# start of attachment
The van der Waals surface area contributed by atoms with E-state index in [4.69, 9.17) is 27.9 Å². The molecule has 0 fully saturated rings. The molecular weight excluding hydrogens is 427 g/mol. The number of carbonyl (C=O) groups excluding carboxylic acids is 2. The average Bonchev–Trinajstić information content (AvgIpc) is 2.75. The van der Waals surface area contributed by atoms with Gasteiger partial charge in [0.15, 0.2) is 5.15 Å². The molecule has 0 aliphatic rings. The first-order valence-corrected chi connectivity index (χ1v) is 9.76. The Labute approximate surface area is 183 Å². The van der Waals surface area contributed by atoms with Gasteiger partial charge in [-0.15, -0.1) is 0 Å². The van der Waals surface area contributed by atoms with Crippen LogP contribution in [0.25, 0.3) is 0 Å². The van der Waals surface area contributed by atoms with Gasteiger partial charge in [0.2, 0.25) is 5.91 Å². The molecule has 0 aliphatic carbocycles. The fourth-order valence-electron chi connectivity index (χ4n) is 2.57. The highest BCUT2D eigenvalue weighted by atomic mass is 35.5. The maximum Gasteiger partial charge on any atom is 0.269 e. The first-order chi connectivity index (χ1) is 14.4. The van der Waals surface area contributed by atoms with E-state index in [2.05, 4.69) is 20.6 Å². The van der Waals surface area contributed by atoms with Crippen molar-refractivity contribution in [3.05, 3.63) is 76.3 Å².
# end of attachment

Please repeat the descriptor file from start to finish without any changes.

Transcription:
The van der Waals surface area contributed by atoms with E-state index in [4.69, 9.17) is 27.9 Å². The molecule has 0 fully saturated rings. The molecular weight excluding hydrogens is 427 g/mol. The number of carbonyl (C=O) groups excluding carboxylic acids is 2. The average Bonchev–Trinajstić information content (AvgIpc) is 2.75. The van der Waals surface area contributed by atoms with Gasteiger partial charge in [0.15, 0.2) is 5.15 Å². The molecule has 0 aliphatic rings. The first-order valence-corrected chi connectivity index (χ1v) is 9.76. The Labute approximate surface area is 183 Å². The van der Waals surface area contributed by atoms with Gasteiger partial charge in [-0.15, -0.1) is 0 Å². The van der Waals surface area contributed by atoms with Crippen LogP contribution in [0.25, 0.3) is 0 Å². The van der Waals surface area contributed by atoms with Gasteiger partial charge in [0.2, 0.25) is 5.91 Å². The molecule has 0 aliphatic carbocycles. The fourth-order valence-electron chi connectivity index (χ4n) is 2.57. The highest BCUT2D eigenvalue weighted by atomic mass is 35.5. The maximum Gasteiger partial charge on any atom is 0.269 e. The first-order chi connectivity index (χ1) is 14.4. The van der Waals surface area contributed by atoms with E-state index in [2.05, 4.69) is 20.6 Å². The van der Waals surface area contributed by atoms with Crippen molar-refractivity contribution in [3.05, 3.63) is 76.3 Å².